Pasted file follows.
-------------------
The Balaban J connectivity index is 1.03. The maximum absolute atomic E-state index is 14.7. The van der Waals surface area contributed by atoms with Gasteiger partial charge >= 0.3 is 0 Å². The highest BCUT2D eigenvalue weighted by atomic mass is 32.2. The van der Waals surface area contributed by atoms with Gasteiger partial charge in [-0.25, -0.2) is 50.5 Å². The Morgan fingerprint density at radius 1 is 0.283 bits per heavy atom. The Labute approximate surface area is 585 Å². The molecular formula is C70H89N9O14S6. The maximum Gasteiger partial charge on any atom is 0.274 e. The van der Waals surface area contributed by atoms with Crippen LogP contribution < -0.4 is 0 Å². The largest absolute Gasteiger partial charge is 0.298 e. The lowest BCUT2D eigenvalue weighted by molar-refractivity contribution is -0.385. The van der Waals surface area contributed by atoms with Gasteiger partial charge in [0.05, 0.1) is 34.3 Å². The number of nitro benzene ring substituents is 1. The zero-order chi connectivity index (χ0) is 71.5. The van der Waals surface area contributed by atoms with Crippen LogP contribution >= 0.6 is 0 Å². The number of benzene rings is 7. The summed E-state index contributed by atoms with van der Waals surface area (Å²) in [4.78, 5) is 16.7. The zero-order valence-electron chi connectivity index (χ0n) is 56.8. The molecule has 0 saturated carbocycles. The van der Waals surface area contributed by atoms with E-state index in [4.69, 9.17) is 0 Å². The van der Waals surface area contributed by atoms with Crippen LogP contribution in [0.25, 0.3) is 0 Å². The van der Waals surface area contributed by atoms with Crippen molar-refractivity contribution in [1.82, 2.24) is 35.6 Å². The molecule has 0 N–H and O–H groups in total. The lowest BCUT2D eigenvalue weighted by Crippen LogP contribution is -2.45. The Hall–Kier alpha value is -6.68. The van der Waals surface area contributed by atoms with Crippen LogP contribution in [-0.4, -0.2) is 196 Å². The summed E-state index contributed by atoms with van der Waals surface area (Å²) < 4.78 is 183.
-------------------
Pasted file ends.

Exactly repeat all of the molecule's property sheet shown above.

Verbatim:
The Balaban J connectivity index is 1.03. The maximum absolute atomic E-state index is 14.7. The van der Waals surface area contributed by atoms with Gasteiger partial charge >= 0.3 is 0 Å². The highest BCUT2D eigenvalue weighted by atomic mass is 32.2. The van der Waals surface area contributed by atoms with Gasteiger partial charge in [-0.25, -0.2) is 50.5 Å². The Morgan fingerprint density at radius 1 is 0.283 bits per heavy atom. The Labute approximate surface area is 585 Å². The molecular formula is C70H89N9O14S6. The maximum Gasteiger partial charge on any atom is 0.274 e. The van der Waals surface area contributed by atoms with Crippen LogP contribution < -0.4 is 0 Å². The largest absolute Gasteiger partial charge is 0.298 e. The lowest BCUT2D eigenvalue weighted by molar-refractivity contribution is -0.385. The van der Waals surface area contributed by atoms with Gasteiger partial charge in [0.05, 0.1) is 34.3 Å². The number of nitro benzene ring substituents is 1. The zero-order chi connectivity index (χ0) is 71.5. The van der Waals surface area contributed by atoms with Crippen LogP contribution >= 0.6 is 0 Å². The number of benzene rings is 7. The summed E-state index contributed by atoms with van der Waals surface area (Å²) in [4.78, 5) is 16.7. The zero-order valence-electron chi connectivity index (χ0n) is 56.8. The molecule has 0 saturated carbocycles. The van der Waals surface area contributed by atoms with E-state index in [4.69, 9.17) is 0 Å². The van der Waals surface area contributed by atoms with Crippen LogP contribution in [0.25, 0.3) is 0 Å². The van der Waals surface area contributed by atoms with Crippen molar-refractivity contribution in [1.82, 2.24) is 35.6 Å². The molecule has 0 N–H and O–H groups in total. The lowest BCUT2D eigenvalue weighted by Crippen LogP contribution is -2.45. The Hall–Kier alpha value is -6.68. The van der Waals surface area contributed by atoms with Crippen LogP contribution in [-0.4, -0.2) is 196 Å². The summed E-state index contributed by atoms with van der Waals surface area (Å²) < 4.78 is 183.